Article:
The Village Voice's Jarrett Murphy reports from the nether regions of the "9/11 Truth Movement," that collection of activist-sleuths who don't accept the official account of September 11. Some of them are cagy about admitting it, but in general they seek solace in the comforting thought that Bush and his cronies were behind the attacks.
They don't call it a comforting thought, of course:
"I'd love to be proven wrong. I would love for someone to come to me and say I'm full of shit. It hasn't happened," says [Dylan] Avery.
That's a standard cliche of the fringe theorist: that he'd "love to be proven wrong." But is there anyone in the country who wouldn't be delighted to learn that the forces behind 9/11 are based in Washington, D.C.? That the enemy is not some exotic conspiracy of mysteriously motivated foreigners who speak impenetrable languages and fade easily into an alien landscape, but a familiar group of Republicans with Middle American accents who would be ousted the moment their cabal came to light? The Bush-did-it theory lends itself to a tidy movie ending, a conclusion far preferable to the endless bloody soap opera we've landed in instead.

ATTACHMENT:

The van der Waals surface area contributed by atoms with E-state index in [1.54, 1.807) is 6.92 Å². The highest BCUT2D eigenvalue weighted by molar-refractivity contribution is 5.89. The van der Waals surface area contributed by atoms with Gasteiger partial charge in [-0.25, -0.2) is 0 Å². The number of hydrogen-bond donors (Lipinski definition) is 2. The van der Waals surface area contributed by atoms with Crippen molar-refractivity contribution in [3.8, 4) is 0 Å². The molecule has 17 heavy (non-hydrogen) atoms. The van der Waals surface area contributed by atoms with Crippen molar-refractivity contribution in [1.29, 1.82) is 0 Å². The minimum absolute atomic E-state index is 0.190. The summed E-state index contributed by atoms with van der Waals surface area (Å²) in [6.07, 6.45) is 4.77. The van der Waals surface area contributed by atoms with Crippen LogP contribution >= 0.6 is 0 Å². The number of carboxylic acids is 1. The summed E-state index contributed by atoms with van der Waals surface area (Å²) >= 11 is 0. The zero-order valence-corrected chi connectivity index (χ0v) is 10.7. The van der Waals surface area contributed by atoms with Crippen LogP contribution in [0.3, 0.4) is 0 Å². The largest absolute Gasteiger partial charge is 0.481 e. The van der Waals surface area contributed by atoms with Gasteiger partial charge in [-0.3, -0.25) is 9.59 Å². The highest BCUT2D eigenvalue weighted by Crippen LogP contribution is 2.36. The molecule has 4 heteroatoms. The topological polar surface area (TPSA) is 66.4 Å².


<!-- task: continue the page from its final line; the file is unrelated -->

There are many reasons I don't believe the president plotted 9/11. The biggest is that I'm just not optimistic enough to think the problem could be eliminated that easily.